Press Release

AALDEF opposes Chinatown Business Improvement District in Lower Manhattan


Today, the Asian American Legal Defense and Education Fund testified before the New York City Council’s Finance Committee, opposing the proposed Chinatown Business Improvement District (BID) because of its potential negative impacts on small businesses and residents in Chinatown. A coalition of small businesses and community groups has argued that the BID will accelerate gentrification and push out small business owners that cannot afford the additional fees on top of rising real estate taxes and other costs. The coalition’s website is

The statement of AALDEF staff attorney Bethany Li appears below:

My name is Bethany Li. I am a staff attorney at the Asian American Legal Defense and Education Fund (AALDEF), a civil rights organization founded in 1974 and a member of the Coalition to Protect Chinatown and Lower East Side. AALDEF joins the widespread community opposition to the Chinatown Business Improvement District (BID) because of the unfair process in which the BID is being pushed through and because of the devastating impact it will have on small businesses and residents in Chinatown.

Yesterday, AALDEF submitted a Freedom of Information Act (FOIA) request to Small Business Services (SBS) asking for items submitted by the Chinatown Partnership LDC (CPLDC) in its BID application. Among those items is a survey that CPLDC has used to push through the BID, claiming that 97 percent are in favor. What is missing from this rosy picture is that this number is based only on those surveys returned. Therefore this 97 percent could be based on 10, 100, or 500 surveys. CPLDC has evaded answering this question. The outreach and methods used to collect surveys also are not public. In a neighborhood where many landlords live outside the community, it is doubtful that many even knew what was happening.

In contrast, the barriers for opponents of the BID are much greater and practically insurmountable. For the BID to be rejected, more than half of the property owners within the proposed district must file an official objection form within thirty days of this hearing. The relevant total number in this case is all proposed lots in the District – not just those who return their forms. According to the District Plan, the BID would encompass more than 2,300 unique properties. That means more than 1,000 property owners must go to the City Clerk’s office to get the form, sign the form, get it notarized, and provide proof of ownership. In order for the community to be made aware, volunteers must reach out themselves to keep neighbors informed because the City sent out notices about how to object only in English. It was not translated in Chinese. This entire process is inherently biased towards approving the BID – no matter how great the opposition.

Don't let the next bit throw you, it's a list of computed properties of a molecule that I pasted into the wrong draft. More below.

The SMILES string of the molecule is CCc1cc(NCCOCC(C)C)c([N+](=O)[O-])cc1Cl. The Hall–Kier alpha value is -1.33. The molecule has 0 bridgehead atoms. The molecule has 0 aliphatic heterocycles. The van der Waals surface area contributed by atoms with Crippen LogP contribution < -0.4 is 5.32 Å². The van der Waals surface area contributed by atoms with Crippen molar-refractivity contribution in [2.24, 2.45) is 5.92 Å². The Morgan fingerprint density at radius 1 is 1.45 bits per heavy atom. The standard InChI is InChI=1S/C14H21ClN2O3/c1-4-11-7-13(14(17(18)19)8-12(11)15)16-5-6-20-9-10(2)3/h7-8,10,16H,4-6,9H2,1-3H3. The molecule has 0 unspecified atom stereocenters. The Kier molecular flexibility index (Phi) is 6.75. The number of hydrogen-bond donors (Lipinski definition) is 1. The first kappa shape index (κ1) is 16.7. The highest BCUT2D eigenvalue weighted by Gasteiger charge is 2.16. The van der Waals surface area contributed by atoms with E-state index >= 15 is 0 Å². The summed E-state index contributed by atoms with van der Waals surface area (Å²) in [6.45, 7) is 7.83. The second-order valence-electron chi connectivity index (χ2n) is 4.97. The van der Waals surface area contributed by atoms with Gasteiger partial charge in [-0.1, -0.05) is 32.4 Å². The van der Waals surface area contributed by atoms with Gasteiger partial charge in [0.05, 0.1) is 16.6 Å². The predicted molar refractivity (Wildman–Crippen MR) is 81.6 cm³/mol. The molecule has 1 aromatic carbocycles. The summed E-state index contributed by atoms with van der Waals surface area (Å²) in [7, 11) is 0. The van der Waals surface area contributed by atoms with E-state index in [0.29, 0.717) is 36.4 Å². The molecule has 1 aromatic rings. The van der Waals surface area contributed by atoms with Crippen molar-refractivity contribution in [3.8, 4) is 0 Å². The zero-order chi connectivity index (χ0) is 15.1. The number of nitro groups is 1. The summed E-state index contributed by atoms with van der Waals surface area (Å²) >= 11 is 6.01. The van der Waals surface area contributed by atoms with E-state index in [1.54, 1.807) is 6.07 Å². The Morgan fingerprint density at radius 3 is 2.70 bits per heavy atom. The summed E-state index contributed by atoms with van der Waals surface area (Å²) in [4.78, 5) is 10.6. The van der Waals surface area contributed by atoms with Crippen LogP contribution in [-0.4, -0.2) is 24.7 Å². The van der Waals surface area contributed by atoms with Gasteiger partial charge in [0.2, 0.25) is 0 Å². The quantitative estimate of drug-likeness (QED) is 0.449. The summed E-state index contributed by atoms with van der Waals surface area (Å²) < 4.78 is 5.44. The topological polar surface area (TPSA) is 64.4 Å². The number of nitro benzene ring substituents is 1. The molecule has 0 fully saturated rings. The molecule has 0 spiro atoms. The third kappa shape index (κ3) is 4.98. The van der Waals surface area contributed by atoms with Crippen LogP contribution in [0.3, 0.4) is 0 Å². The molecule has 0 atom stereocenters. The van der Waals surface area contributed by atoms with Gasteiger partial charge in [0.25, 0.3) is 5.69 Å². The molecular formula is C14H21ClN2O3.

Furthermore, only property owners can vote to form a BID, but the impact is felt by the entire community – mom and pop shops, residents, and workers. Chinatown is first and foremost a residential, working-class community – a gateway for new immigrants. The BID represents a direct rebuke to a community that has remained vibrant and vital for so many years. The BID is not accountable to community needs. Rather it responds to the demands of outside developers and big business.

With the BID, property owners will be charged an annual fee, which often gets passed to commercial tenants. Small business owners already cannot pay the escalating costs associated with running a business. Many have stated that if another tax is added on, they will simply leave once their lease ends. While this scenario may be attractive for real estate developers, the wholesale fleeing of small businesses will decimate this community.

The BID will accelerate the building of luxury condominiums, high-class hotels, and unaffordable boutiques and commercial establishments. Developers are already circling. Recently reported that developer ABS Properties excitedly perceives the BID as the first step in getting taller, bigger, and more expensive buildings – beginning with Canal Street. 1 ABS Properties has previously called for a rezoning on Canal Street to reach “the highest possible density.” 2

Bigger, more expensive buildings are not what Chinatown needs. If you talk to residents and small businesses, they will tell you that they need to keep the spaces they currently live and work in affordable. They will say that the City needs to build more housing affordable for a community whose median income is about $35,000 per year and provide more protections for small businesses facing drastically rising costs.

City Council can reject the BID if thousands of property owners are somehow made aware and go through the process of filing an official objection within this narrow period of time. City Council can also reject the BID if it finds that the BID is not in the public interest. We urge City Council to listen to the many property and small business owners and residents here today who are telling you that this BID will destroy Chinatown.


  1. As BID Heats Up, Brokers Look to Chinatown, Downtown Magazine, Apr. 24, 2011, [return]
  2. Anton Troianovski, Groups Push Competing Plans for Chinatown, Wall Street Journal, June 14, 2011. [return]